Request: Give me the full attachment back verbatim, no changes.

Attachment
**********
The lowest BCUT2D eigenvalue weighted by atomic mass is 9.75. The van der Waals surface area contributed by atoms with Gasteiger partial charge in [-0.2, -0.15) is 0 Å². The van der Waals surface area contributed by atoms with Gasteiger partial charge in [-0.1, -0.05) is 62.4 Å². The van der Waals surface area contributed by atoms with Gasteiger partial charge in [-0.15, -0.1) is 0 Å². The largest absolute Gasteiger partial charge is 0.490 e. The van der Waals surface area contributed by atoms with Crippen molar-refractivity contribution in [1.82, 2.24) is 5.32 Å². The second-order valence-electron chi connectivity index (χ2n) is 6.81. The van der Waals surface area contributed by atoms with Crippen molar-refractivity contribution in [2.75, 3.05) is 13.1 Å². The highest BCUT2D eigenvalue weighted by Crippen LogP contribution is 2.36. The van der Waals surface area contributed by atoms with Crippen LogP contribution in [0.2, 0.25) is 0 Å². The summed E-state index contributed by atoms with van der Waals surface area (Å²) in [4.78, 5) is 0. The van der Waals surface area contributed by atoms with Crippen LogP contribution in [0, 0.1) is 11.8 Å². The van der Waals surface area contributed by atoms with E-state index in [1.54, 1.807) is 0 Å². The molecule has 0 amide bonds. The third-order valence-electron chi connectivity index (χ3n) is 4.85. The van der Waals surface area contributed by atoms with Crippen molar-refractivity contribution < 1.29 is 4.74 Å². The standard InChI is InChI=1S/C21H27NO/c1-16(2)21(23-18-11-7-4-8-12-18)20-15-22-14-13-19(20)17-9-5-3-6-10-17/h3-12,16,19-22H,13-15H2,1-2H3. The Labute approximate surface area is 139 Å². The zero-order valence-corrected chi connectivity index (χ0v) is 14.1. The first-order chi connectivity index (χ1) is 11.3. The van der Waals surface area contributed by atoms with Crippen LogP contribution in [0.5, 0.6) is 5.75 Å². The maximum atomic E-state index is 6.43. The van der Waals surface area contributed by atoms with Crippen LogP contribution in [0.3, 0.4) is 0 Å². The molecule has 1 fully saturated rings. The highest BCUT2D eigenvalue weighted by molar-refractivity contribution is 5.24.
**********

The lowest BCUT2D eigenvalue weighted by atomic mass is 9.75. The van der Waals surface area contributed by atoms with Gasteiger partial charge in [-0.2, -0.15) is 0 Å². The van der Waals surface area contributed by atoms with Gasteiger partial charge in [-0.1, -0.05) is 62.4 Å². The van der Waals surface area contributed by atoms with Gasteiger partial charge in [-0.15, -0.1) is 0 Å². The largest absolute Gasteiger partial charge is 0.490 e. The van der Waals surface area contributed by atoms with Crippen molar-refractivity contribution in [1.82, 2.24) is 5.32 Å². The second-order valence-electron chi connectivity index (χ2n) is 6.81. The van der Waals surface area contributed by atoms with Crippen molar-refractivity contribution in [2.75, 3.05) is 13.1 Å². The highest BCUT2D eigenvalue weighted by Crippen LogP contribution is 2.36. The van der Waals surface area contributed by atoms with Crippen LogP contribution in [0.2, 0.25) is 0 Å². The summed E-state index contributed by atoms with van der Waals surface area (Å²) in [4.78, 5) is 0. The van der Waals surface area contributed by atoms with Crippen LogP contribution in [0, 0.1) is 11.8 Å². The van der Waals surface area contributed by atoms with E-state index in [1.54, 1.807) is 0 Å². The molecule has 0 amide bonds. The third-order valence-electron chi connectivity index (χ3n) is 4.85. The van der Waals surface area contributed by atoms with Crippen molar-refractivity contribution < 1.29 is 4.74 Å². The standard InChI is InChI=1S/C21H27NO/c1-16(2)21(23-18-11-7-4-8-12-18)20-15-22-14-13-19(20)17-9-5-3-6-10-17/h3-12,16,19-22H,13-15H2,1-2H3. The Labute approximate surface area is 139 Å². The zero-order valence-corrected chi connectivity index (χ0v) is 14.1. The first-order chi connectivity index (χ1) is 11.3. The van der Waals surface area contributed by atoms with Crippen LogP contribution in [0.5, 0.6) is 5.75 Å². The maximum atomic E-state index is 6.43. The van der Waals surface area contributed by atoms with Crippen LogP contribution in [0.3, 0.4) is 0 Å². The molecule has 1 fully saturated rings. The highest BCUT2D eigenvalue weighted by molar-refractivity contribution is 5.24.